Technical Data
AcCoA Carboxylase 1 (ACC-1, Acetyl Coenzyme A Carboxylase 1)
In cells, excess of metabolic fuel is converted into fatty acids in cytosol and oxidized later in mitochondria to generate ATP and acetyl-CoA. In fatty acid synthesis, catalytic formation of malonyl-CoA (precursor for long-chain fatty acyl-CoA, LCFA-CoA) from acetyl-CoA by Acetyl-CoA carboxylase (ACC-1) is the rate limiting step. The translocation of LCFA-CoA from cytosol to mitochondria is catalyzed by two carnitine palmitoyl transferases (CPT-1 & CPT-2) and regulated by ACC-2, the rate limiting step of mitochondrial fatty acid b-oxidation. Activities of ACC-1 and 2 are regulated by their phosphorylation by 5'-AMP-activated protein kinase (AMPK). Diabetes deranges AMPK master-switch and represses the ACC-1 gene expression and stimulates excessive fatty acid oxidation which in turn interferes with glucose metabolism.

Suitable for use in ELISA and Western Blot. Other applications not tested.

Recommended Dilution:
Western Blot: 1:1000-1:5000
ELISA: 1:10,000-1:100,000 using 50-100ng of control peptide/well.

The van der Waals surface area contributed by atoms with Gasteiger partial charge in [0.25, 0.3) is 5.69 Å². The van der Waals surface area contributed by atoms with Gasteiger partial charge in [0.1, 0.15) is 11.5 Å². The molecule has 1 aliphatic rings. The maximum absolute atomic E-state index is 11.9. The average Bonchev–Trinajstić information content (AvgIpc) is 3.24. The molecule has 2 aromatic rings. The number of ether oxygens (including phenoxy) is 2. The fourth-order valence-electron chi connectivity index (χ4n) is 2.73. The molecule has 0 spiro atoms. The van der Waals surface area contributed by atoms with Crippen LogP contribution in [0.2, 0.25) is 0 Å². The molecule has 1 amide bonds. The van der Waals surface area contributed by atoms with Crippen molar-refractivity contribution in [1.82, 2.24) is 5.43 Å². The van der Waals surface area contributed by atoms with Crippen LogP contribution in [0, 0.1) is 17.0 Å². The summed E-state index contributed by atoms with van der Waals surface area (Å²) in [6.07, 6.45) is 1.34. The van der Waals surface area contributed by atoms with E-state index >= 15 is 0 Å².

Optimal dilutions to be determined by the researcher.

Recommended Control Peptide:
A0225-01: AcCoA Carboxylase 1, Human, Control Peptide (ACC-1)

Storage and Stability:
May be stored at 4C for short-term only. Aliquot to avoid repeated freezing and thawing. Store at -20C. Aliquots are stable for at least 12 months. For maximum recovery of product, centrifuge the original vial after thawing and prior to removing the cap.
50ul-20CBlue IceHumanRabbit
Not determined
Synthetic peptide 15aa sequence mapping near the N-terminus of Human ACC-1 (KLH). Species Sequence Homology: mouse, rat, porcine, bovine, sheep: 100%; chicken: 86%.
Supplied as a liquid in 0.05% sodium azide.
Recognizes human Acetyl-CoA Carboxylase-1 (ACC-1). No significant sequence homology is seen with ACC-2 or any other protein.
Intended for research use only. Not for use in human, therapeutic, or diagnostic applications.
1. Munday, M.R., et al., (1988) Eur. J. Biochem. 175: 331. 2. Abu-Elheiga, et al., (2000) PNAS 97: 1444. 3. Lee, et al., (2001) J. Biol. Chem. 276: 2,576. 3. Abu-Elheiga, et al., (1997) J. Biol. Chem. 272: 10,699. 4. Hoppel, et al., (2001) ABB 392: 321. 5. Fraser & Zammit, (1998) Biochem. J. 329: 225. 6. Stapleton, et al., (1996) J. Biol. Chem. 271: 611. 7. Mitchelhill, et al., (1997) J. Biol. Chem. 272: 24